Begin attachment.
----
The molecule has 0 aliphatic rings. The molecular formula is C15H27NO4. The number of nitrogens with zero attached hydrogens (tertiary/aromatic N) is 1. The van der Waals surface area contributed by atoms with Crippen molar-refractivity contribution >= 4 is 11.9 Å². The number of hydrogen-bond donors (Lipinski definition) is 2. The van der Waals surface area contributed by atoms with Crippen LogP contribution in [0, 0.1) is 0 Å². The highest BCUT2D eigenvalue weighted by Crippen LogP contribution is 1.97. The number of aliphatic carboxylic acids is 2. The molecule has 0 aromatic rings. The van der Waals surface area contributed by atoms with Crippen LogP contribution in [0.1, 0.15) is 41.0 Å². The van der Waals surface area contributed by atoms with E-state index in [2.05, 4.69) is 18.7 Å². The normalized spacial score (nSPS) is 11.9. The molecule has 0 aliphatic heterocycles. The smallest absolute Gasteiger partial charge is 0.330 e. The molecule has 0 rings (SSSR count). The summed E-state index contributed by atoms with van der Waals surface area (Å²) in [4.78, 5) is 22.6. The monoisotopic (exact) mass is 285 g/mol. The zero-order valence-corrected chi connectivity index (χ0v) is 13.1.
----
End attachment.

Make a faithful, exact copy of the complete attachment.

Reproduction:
The molecule has 0 aliphatic rings. The molecular formula is C15H27NO4. The number of nitrogens with zero attached hydrogens (tertiary/aromatic N) is 1. The van der Waals surface area contributed by atoms with Crippen molar-refractivity contribution >= 4 is 11.9 Å². The number of hydrogen-bond donors (Lipinski definition) is 2. The van der Waals surface area contributed by atoms with Crippen LogP contribution in [0, 0.1) is 0 Å². The highest BCUT2D eigenvalue weighted by Crippen LogP contribution is 1.97. The number of aliphatic carboxylic acids is 2. The molecule has 0 aromatic rings. The van der Waals surface area contributed by atoms with Crippen LogP contribution in [0.1, 0.15) is 41.0 Å². The van der Waals surface area contributed by atoms with E-state index in [2.05, 4.69) is 18.7 Å². The normalized spacial score (nSPS) is 11.9. The molecule has 0 aliphatic heterocycles. The smallest absolute Gasteiger partial charge is 0.330 e. The molecule has 0 rings (SSSR count). The summed E-state index contributed by atoms with van der Waals surface area (Å²) in [4.78, 5) is 22.6. The monoisotopic (exact) mass is 285 g/mol. The zero-order valence-corrected chi connectivity index (χ0v) is 13.1.